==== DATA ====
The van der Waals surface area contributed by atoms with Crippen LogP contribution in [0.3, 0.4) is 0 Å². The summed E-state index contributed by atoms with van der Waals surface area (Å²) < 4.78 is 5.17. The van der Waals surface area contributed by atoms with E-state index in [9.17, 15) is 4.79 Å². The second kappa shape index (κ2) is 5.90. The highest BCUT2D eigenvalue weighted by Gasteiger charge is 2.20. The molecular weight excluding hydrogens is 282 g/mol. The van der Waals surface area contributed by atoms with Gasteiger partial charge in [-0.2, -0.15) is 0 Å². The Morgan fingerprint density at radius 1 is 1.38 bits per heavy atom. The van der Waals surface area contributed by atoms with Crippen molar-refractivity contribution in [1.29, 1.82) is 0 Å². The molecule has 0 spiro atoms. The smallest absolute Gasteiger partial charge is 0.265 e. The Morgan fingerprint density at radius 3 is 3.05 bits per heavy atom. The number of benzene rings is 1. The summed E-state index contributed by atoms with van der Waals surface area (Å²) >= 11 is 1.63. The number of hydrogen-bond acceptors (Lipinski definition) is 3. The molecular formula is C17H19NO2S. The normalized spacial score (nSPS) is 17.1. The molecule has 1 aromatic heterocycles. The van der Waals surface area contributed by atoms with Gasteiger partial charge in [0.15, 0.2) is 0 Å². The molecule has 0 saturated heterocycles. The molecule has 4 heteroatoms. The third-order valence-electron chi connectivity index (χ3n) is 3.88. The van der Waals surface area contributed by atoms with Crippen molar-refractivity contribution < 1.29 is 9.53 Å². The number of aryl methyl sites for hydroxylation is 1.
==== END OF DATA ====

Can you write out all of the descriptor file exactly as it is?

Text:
The van der Waals surface area contributed by atoms with Crippen LogP contribution in [0.3, 0.4) is 0 Å². The summed E-state index contributed by atoms with van der Waals surface area (Å²) < 4.78 is 5.17. The van der Waals surface area contributed by atoms with E-state index in [9.17, 15) is 4.79 Å². The second kappa shape index (κ2) is 5.90. The highest BCUT2D eigenvalue weighted by Gasteiger charge is 2.20. The molecular weight excluding hydrogens is 282 g/mol. The van der Waals surface area contributed by atoms with Gasteiger partial charge in [-0.2, -0.15) is 0 Å². The Morgan fingerprint density at radius 1 is 1.38 bits per heavy atom. The van der Waals surface area contributed by atoms with Crippen molar-refractivity contribution in [1.29, 1.82) is 0 Å². The molecule has 0 spiro atoms. The smallest absolute Gasteiger partial charge is 0.265 e. The Morgan fingerprint density at radius 3 is 3.05 bits per heavy atom. The number of benzene rings is 1. The summed E-state index contributed by atoms with van der Waals surface area (Å²) >= 11 is 1.63. The number of hydrogen-bond acceptors (Lipinski definition) is 3. The molecular formula is C17H19NO2S. The normalized spacial score (nSPS) is 17.1. The molecule has 1 aromatic heterocycles. The van der Waals surface area contributed by atoms with Gasteiger partial charge in [0.15, 0.2) is 0 Å². The molecule has 0 saturated heterocycles. The molecule has 4 heteroatoms. The third-order valence-electron chi connectivity index (χ3n) is 3.88. The van der Waals surface area contributed by atoms with Crippen molar-refractivity contribution < 1.29 is 9.53 Å². The number of aryl methyl sites for hydroxylation is 1.